Over the past few weeks, I have been listening to a biography of Houdini as I drive to and from work. Among the many things that I have learned is that Houdini was acquainted with Sir Arthur Conan Doyle, creator of Sherlock Holmes. In his later years, Doyle became interested in Spiritualism, a religion of sorts that involved communication with the dead. Doyle attended seances and expressed an interest in other spiritualist phenomenon. Doyle was attracted to Houdini, whose powers seemed to have a mystical dimension. During the early years of their acquaintance, while they were still on good terms, Doyle often claimed that Houdini possessed special powers. Doyle’s gullibility is illustrated by his reaction to one of Houdini’s simple tricks. While riding in the car, Houdini pretended to remove the first joint of his thumb. You may have done this trick yourself, or seen someone perform it. It is very entertaining to small children, but Doyle wrote of the trick in a letter to Houdini, “Just a line to say how much we enjoyed our short visit yesterday. I think what interested me most was the little ‘trick’ which you showed us in the cab. You certainly have very wonderful powers, whether inborn or acquired.”
In 1922 Doyle published The Coming of the Fairies, which you can read here. The book was inspired by some photographs that Doyle had received from a friend, showing young girls apparently surrounded by or interacting with fairies. One of those photos appears to the left. For others, see here. To the modern eye, these photos are laughably unrealistic, but Doyle (and many others) believed that they were actual photos of fairies. Around this same time, Houdini published an article in the New York Sun denying spiritualist phenomena, and thus he embarked on his career as a spiritualist debunker.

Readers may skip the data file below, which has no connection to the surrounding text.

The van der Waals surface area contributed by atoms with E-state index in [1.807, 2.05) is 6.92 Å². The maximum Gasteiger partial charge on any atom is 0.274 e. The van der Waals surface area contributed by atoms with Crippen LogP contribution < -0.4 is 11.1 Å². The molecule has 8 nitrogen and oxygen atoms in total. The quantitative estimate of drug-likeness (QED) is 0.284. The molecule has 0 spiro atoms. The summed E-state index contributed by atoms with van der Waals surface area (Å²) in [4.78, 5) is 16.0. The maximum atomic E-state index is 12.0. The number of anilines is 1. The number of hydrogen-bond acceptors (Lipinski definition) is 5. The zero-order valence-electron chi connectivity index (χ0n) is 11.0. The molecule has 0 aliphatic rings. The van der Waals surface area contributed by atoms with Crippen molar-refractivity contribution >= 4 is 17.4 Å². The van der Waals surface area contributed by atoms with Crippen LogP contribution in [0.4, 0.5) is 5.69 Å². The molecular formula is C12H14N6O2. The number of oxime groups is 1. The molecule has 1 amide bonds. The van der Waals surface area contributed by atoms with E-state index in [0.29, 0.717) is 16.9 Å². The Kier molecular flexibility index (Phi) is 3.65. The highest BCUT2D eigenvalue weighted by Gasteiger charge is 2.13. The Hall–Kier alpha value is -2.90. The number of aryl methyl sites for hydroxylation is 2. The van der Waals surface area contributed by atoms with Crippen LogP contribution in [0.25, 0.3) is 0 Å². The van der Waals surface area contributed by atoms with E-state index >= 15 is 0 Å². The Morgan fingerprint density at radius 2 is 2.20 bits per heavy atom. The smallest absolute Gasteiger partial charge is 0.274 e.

In 1923 Houdini was asked by Scientific American to participate on a committee investigating spiritualist mediums. This led to the spectacular case of Margery the Medium, who remains a figure of curiosity today. During her seances, bells rang, tables rocked, and the dead spoke. Among the stranger manifestations — not unique to Margery — was the appearance of “ectoplasm,” shown in the photo to the right. Margery was a sensation, and Houdini wanted to expose her as a fraud. He wrote a pamphlet describing Margery’s methods (which included putting her head under a table and lifting it up to create movement!).
Reading about these events is entertaining and humorous, but I have the vague sense that there should be some serious lesson for us here. Today, in the place of Margery and Houdini, we have John Edward and James Randi. Few modern spiritualists work in the realm of physical manifestations, like fairies and ectoplasm. Instead, they purport to have spiritual gifts that cannot be seen. This is convenient, of course, because such gifts are difficult to falsify, but more troubling to me is the extent to which many modern psychics emulate our own religious leaders. Take Sylvia Browne, for example:
Sylvia is truly on a mission for God. Simply put, she is determined to show the world that the soul survives death. In addition she wants to emphasize that God, both Father and Mother God, are infinitely loving Beings, not full of wrath and hate as represented by many of today’s religions. Sylvia feels that all people can reach God by knowledge and reason, rather than relying upon faith alone. For any question your mind can raise, God will provide an answer; the trick is being able to understand that answer – which Sylvia does on a daily basis, and it gets stronger and stronger with each person she counsels.
While some people may accept the truth of Sylvia Browne’s claims and be led astray into false beliefs, the more troubling possibility to me is that people will confuse genuine spiritual experiences with spiritualist frauds. For many people, patriarchal blessings and psychic readings must be indistinguishable. Moreover, I suspect that this confusion prevents some of us from seeking spiritual experiences. We do not like to imagine ourselves receiving “revelations” like a psychic, so we avoid the attempt.